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Ohio's Task Force on Community and Police Relations Issues Report - April 30 Email to Law Enforcement Administrators

4/30/2015

Law Enforcement Administrator,

Last Thursday, I sent you information on the Attorney General's Advisory Group on Law Enforcement Training report.  In an associated effort, Governor Kasich released the report of the recommendations of Ohio’s Task Force on Community and Police Relations and a related executive order, yesterday afternoon.  The press release is at the hyperlink and includes links to both the executive order and full report.

Below, I’ve also copied a summary article which provides a general overview of the report.

Mary E. Davis
Executive Director - Ohio Peace Officer Training Commission/Academy
Office of Ohio Attorney General Mike DeWine
Office number: 740-845-2700
Fax number: 866-578-0009

New Executive Board to Issue Statewide Standards on Use of Deadly Force, Police Hiring

Gov. John Kasich answered the newly released recommendations of his Task Force on Community-Police Relations Wednesday with an executive order creating a new, permanent advisory board that will issue statewide minimum standards for use of force and officer hiring at all law enforcement agencies in Ohio. He said the seven recommendations are the consensus of task force members, average Ohioans and national experts on the steps needed to mend “the fractured relationships that exist between law enforcement and some communities.” He said systemic change will require new state funding to succeed.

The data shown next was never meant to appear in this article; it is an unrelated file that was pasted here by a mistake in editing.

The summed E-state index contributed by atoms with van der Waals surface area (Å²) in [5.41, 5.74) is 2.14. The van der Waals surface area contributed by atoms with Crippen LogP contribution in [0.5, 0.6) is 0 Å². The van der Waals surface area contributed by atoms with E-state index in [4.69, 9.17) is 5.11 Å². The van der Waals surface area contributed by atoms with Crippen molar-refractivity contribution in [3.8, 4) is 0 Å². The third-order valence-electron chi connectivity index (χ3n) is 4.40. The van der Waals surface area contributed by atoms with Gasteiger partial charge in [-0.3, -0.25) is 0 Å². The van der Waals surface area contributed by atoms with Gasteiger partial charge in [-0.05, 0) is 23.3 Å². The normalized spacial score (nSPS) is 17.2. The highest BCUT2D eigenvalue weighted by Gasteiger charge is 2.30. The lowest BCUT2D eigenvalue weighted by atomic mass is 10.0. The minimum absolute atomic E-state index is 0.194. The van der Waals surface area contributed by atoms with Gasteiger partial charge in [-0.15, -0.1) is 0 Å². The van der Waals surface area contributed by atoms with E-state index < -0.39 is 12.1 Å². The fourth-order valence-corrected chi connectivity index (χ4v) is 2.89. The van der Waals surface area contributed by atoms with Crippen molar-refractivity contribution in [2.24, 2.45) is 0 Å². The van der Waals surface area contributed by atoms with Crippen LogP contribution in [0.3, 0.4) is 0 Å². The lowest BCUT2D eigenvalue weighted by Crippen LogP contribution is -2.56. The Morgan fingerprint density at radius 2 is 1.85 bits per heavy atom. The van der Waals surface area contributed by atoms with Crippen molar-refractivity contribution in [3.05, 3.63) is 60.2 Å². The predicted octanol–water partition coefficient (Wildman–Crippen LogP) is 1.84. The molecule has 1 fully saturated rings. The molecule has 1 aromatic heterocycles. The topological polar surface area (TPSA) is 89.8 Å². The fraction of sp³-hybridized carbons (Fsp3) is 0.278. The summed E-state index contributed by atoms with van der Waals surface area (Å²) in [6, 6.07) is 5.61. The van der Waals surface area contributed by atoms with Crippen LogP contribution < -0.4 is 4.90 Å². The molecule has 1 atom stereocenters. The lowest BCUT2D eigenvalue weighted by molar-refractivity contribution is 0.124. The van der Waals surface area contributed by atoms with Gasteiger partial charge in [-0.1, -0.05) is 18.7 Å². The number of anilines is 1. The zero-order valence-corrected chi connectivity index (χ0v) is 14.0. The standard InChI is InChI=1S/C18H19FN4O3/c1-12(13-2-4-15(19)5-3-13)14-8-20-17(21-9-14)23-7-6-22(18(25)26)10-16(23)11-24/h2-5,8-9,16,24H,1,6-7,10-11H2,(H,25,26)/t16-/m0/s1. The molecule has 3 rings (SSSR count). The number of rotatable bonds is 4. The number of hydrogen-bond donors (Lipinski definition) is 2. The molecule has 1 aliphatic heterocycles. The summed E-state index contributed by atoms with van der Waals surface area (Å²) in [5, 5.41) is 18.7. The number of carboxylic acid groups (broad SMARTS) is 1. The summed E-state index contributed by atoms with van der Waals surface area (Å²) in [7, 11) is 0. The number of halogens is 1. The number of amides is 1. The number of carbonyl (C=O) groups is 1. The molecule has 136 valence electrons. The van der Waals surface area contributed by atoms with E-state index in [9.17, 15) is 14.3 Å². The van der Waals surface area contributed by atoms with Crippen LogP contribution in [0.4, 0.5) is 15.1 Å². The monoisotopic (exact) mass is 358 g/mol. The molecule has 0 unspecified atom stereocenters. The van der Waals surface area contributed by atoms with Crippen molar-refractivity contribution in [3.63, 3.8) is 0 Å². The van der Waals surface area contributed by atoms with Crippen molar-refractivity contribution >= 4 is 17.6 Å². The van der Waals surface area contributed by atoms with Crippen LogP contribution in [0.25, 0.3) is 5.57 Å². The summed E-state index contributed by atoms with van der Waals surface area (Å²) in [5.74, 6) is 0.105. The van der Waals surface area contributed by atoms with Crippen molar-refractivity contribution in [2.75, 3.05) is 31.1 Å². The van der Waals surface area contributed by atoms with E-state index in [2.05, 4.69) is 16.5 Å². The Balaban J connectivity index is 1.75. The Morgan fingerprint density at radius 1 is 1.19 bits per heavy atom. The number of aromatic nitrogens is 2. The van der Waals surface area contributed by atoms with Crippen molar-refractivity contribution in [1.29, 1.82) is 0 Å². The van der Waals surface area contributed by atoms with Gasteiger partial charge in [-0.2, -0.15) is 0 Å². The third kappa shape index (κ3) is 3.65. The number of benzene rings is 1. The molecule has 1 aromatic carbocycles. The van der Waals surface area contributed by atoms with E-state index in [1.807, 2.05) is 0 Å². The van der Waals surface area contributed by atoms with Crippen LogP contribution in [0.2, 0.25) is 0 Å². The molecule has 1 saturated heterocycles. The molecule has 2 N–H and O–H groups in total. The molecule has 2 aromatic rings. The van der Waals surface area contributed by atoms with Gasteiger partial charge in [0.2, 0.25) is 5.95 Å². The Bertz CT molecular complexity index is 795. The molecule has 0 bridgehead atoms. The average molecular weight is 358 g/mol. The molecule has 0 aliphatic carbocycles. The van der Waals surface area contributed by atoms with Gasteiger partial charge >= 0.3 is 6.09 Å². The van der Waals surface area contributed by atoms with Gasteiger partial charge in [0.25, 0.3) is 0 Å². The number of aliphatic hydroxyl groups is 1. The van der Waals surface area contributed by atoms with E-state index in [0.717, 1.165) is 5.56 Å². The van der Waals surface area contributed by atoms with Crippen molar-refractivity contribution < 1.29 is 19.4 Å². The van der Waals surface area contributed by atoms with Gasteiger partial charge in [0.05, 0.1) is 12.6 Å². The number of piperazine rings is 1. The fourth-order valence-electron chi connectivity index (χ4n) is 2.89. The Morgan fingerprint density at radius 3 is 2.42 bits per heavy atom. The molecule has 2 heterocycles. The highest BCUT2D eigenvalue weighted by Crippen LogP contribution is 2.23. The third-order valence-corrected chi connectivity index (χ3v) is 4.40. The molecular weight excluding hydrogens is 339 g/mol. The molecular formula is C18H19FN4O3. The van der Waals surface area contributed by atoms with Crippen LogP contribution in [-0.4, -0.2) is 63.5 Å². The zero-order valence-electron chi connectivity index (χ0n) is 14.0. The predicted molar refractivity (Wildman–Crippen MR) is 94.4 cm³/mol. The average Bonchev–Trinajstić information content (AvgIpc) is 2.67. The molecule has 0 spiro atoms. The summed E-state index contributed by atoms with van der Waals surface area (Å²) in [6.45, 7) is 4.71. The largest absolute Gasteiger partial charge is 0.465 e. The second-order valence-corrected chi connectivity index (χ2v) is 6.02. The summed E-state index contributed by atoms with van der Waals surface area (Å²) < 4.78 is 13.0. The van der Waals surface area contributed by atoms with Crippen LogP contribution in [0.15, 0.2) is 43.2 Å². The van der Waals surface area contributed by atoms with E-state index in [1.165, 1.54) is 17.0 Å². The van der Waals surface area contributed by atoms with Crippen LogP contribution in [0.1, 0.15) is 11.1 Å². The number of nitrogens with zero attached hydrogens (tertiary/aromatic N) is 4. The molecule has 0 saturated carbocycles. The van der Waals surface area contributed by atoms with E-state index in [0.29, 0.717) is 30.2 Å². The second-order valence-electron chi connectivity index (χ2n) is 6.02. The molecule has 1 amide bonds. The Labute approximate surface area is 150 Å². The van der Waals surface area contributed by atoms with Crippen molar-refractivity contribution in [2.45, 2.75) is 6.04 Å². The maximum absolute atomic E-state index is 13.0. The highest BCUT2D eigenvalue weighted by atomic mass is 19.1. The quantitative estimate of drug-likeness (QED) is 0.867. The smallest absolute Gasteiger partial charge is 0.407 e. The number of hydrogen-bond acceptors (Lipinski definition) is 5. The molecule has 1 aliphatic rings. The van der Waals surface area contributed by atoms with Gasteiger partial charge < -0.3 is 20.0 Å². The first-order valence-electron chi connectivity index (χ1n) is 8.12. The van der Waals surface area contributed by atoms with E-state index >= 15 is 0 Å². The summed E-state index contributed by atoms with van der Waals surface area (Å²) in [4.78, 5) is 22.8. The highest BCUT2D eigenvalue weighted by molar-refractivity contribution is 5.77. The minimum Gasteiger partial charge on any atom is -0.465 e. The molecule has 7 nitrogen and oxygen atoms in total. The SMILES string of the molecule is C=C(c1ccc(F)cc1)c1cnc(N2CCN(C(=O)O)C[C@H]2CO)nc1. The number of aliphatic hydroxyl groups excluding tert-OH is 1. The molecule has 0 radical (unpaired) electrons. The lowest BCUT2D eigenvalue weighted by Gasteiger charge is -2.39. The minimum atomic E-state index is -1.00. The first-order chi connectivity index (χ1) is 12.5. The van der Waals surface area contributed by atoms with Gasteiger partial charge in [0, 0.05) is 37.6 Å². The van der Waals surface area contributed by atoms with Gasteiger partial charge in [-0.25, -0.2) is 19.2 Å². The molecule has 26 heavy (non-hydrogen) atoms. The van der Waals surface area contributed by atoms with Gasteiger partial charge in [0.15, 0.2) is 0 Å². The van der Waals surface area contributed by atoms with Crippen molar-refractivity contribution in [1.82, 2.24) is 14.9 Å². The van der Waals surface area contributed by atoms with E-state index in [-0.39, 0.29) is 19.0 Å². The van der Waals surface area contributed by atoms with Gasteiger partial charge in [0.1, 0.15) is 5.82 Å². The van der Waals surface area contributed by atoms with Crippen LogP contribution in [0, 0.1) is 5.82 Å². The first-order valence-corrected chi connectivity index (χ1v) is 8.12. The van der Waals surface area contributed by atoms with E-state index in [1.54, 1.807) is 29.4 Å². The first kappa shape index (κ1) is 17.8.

The governor gathered with task force members in the Statehouse cabinet room for a press conference marking the release of the 629-page report and the new executive order creating a 12-member Ohio Collaborative Community-Police Advisory Board to be appointed by Kasich, who could also name an undetermined number of ex officio members.

Flanked by task force co-chairs Director John Born of the Ohio Department of Public Safety (ODPS) and former Sen. Nina Turner, the governor said a permanent board of three-year terms is needed to “put some meat on the bones” of the following unanimous task force recommendations:

- Accountability and Oversight: “Action must be taken to ensure that agencies and officers will be held accountable by the communities they serve.”

- Community Education: “Create methods to establish the public’s understanding of police policies and procedures and recognition of exceptional service in an effort to foster support for the police. Police officers and community members must become proactive partners in community problem-solving.”

- Community Involvement: “There must be ongoing efforts by law enforcement and the community to build trust and strengthen relationships.”

- Grand Jury Process:“The grand jury process shall be reviewed by the Supreme Court of Ohio, the Ohio Constitutional Modernization Commission (OCMC), or appropriate governmental authority, as it applies to the use of force.”

- Recruiting and Hiring: “The state of Ohio shall require all law enforcement agencies to adopt, at a minimum, hiring policies. The state will develop a model policy on hiring to be used by law enforcement agencies.”

- Standards: “The state of Ohio shall require all law enforcement agencies to adopt, at a minimum, policies including, but not limited to, the use of deadly force, with the goal of enhancing the protection of all lives. The state will develop a model policy to be used by law enforcement agencies.”

- Training: “In order to allow officers to do their jobs safely and effectively, and to protect the public, the state of Ohio shall require a greater emphasis on, and investment in, training.”

“Nobody is going to walk away from this. The governor of the state is not going to look away,” Kasich said, addressing those who might doubt his commitment to systemic change. “This isn’t going to be swept under the rug. We hear you. We’re far from done.”